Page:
ORIGINAL RESEARCH article
Early Experience of the First Single-Room Gantry Mounted Active Scanning Proton Therapy System at an Integrated Cancer Center
- Department of Radiation Medicine, Georgetown University Hospital, Washington, DC, United States
Introduction: Review the early experience with a single-room gantry mounted active scanning proton therapy system.
Material and Methods: All patients treated with proton beam radiotherapy (PBT) were enrolled in an institutional review board-approved patient registry. Proton beam radiotherapy was delivered with a 250 MeV gantry mounted synchrocyclotron in a single-room integrated facility within the pre-existing cancer center. Demographic data, cancer diagnoses, treatment technique, and geographic patterns were obtained for all patients. Treatment plans were evaluated for mixed modality therapy. Insurance approval data was collected for all patients treated with PBT.
Results: A total of 132 patients were treated with PBT between March 2018 and June 2019. The most common oncologic subsites treated included the central nervous system (22%), gastrointestinal tract (20%), and genitourinary tract (20%). The most common histologies treated included prostate adenocarcinoma (19%), non-small cell lung cancer (10%), primary CNS gliomas (8%), and esophageal cancer (8%). Rationale for PBT treatment included limitation of dose to adjacent critical organs at risk (67%), reirradiation (19%), and patient comorbidities (11%). Patients received at least one x-ray fraction delivered as prescribed (36%) or less commonly due to unplanned machine downtime (34%). Concurrent systemic therapy was administered to 57 patients (43%). Twenty-six patients (20%) were initially denied insurance coverage and required peer-to-peers (65%), written appeals (12%), secondary insurance approval (12%), and comparison x-ray to proton plans (8%) for subsequent approval. Proton beam radiotherapy approval required a median of 17 days from insurance submission.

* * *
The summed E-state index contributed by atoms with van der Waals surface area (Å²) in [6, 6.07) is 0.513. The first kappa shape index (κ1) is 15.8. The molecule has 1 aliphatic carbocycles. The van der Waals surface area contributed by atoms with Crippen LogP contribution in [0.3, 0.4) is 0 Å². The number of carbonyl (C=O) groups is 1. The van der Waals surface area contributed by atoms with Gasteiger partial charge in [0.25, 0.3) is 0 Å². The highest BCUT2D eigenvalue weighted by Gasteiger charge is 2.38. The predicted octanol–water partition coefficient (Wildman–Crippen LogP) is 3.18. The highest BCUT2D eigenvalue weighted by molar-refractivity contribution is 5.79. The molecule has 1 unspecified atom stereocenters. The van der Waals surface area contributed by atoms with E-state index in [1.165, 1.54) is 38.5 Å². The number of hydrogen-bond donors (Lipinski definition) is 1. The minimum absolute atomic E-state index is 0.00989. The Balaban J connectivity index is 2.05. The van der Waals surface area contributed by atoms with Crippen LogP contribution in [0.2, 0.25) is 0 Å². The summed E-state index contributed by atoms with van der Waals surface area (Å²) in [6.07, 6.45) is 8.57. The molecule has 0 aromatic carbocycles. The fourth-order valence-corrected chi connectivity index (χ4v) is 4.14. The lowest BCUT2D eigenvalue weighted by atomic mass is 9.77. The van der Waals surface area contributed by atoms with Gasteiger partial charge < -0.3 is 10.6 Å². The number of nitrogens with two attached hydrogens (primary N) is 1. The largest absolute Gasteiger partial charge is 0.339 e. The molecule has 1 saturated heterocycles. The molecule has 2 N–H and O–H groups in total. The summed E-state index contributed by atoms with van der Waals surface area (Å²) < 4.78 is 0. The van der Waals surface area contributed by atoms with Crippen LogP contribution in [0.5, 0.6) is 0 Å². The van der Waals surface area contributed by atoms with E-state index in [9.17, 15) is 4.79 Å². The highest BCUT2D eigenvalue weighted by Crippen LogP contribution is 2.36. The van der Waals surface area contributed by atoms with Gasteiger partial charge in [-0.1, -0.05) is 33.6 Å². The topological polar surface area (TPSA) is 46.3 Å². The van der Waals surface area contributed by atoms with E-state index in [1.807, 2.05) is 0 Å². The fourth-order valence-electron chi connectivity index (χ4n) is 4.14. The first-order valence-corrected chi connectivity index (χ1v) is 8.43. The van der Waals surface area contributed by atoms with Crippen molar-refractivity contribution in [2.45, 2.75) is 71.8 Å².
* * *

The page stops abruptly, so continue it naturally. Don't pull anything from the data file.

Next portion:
Discussion: Incorporation of PBT into our existing cancer center allowed for multidisciplinary oncologic treatment of a diverse population of patients. Insurance coverage for PBT presents as a significant hurdle and improvements are needed to provide more timely access to necessary oncologic care.